Greece expanded restrictions imposing a night curfew in areas most affected by COVID-19 as well as restrictions on movement. The country shut restaurants, bars, theaters and museums in the most populous areas of the country for one month on Tuesday to contain a resurgence of cases.
Although the country has seen a gradual increase in infections since early October and has been reimposing restrictions, some Greeks believe the new rules will hurt the economy that only recently emerged from a decadelong debt crisis.
"We are talking about a catastrophe. A lot of the businesses that will close, won't open again. We are talking about people unemployed, huge losses to revenue, to GDP (gross domestic product)," tavern employee Antonis Kalamaras told Reuters.
In the wake of the recent surge in the COVID-19 cases, Greek authorities imposed a lockdown on its second largest city, Thessaloniki, and the neighboring northern province of Serres beginning Tuesday morning, Anadolu Agency (AA) reported.
Residents can only leave their homes for specific reasons after notifying authorities by text. Nonessential domestic and international flights to Thessaloniki were canceled, and retail stores, restaurants, gyms, churches and entertainment venues were ordered to shut for the two-week lockdown. Primary and junior high schools remained open, but upper-grade high school classes and universities were being taught online.
Stelios Petsas, a government spokesperson, said the decision was taken following the spike in COVID-19 cases over the previous weekend.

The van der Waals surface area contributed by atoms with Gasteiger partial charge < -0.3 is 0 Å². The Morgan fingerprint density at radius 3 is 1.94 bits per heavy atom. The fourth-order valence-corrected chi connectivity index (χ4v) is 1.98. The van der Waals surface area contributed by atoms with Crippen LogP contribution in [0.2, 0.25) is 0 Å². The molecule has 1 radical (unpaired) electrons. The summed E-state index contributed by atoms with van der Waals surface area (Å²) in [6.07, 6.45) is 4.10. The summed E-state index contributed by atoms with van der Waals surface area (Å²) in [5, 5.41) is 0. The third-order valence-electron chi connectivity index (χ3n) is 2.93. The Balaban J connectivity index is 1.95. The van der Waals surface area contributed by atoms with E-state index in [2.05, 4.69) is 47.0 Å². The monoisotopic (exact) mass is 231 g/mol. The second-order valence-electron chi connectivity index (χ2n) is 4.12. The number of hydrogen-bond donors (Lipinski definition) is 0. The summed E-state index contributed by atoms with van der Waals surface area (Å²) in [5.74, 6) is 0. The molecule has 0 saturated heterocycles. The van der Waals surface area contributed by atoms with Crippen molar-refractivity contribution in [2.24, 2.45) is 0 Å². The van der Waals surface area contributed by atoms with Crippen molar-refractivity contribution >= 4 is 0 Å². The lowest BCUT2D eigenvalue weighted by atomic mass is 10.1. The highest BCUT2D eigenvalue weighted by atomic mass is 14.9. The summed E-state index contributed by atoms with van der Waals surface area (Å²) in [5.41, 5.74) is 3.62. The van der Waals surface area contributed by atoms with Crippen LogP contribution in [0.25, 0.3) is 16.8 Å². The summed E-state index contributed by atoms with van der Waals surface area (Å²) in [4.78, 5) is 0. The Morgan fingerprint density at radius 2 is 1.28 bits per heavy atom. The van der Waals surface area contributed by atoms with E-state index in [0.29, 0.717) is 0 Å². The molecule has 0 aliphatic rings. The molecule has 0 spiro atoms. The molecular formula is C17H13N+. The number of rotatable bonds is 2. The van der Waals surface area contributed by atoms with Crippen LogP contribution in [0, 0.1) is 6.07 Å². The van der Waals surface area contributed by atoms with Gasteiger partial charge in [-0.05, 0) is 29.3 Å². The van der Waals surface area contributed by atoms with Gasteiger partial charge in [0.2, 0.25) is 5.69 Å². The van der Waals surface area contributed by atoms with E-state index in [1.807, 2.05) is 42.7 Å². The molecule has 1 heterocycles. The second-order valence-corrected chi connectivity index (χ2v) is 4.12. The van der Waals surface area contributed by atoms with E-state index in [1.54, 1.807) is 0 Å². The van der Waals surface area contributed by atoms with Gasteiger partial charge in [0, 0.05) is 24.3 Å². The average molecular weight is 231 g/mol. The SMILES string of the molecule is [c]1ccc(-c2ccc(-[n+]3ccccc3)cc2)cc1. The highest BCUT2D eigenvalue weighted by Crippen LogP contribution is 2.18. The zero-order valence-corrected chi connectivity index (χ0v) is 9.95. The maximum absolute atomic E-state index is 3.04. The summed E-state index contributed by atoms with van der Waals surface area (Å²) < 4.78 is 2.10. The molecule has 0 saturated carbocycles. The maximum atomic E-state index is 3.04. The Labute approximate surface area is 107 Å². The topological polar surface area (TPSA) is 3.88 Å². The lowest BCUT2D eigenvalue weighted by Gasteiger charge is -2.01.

The official was referring to the 530, 839 and 449 infections registered in Thessaloniki and Serres cities this past Friday, Saturday and Sunday, respectively.
"While the figures show that Greece is still among the countries with a better epidemiological picture, there has recently been exponential growth in coronavirus cases in our country,” Petsas said at a news conference on Monday. "The condition in Thessaloniki (and) in some neighboring regions is extremely serious for public health. Health Minister Vassilis Kikilias visited the city and an emergency plan has been set in motion.”
Starting Tuesday, a curfew will be imposed from 9 p.m. (7 p.m. GMT) to 5 a.m. (3 a.m. GMT) for the next 15 days in Thessaloniki and Serres. Citizens will need to inform the General Secretariat for Civil Protection via text message if they need to leave their houses, a measure that was also in place during the first lockdown in March. High schools will be closed, but other schools will remain open, while university classes will continue online.
Petsas urged people to respect the latest restrictions in order to prevent a nationwide lockdown.
The lockdown comes days after Prime Minister Kyriakos Mitsotakis announced plans to tighten COVID-19 safety measures across Greece. In a televised address on Saturday, he stated they would implement restrictions on movement and bars, cafes, cinemas, gyms and museums in high-risk areas would be shut down.
Greece recorded 1,152 more COVID-19 cases on Monday, 96 of them linked to known clusters and 33 identified at entry points to the country, the National Public Health Organization (EODY) said. The country's overall count stands at 42,080, including 642 fatalities, according to latest data.
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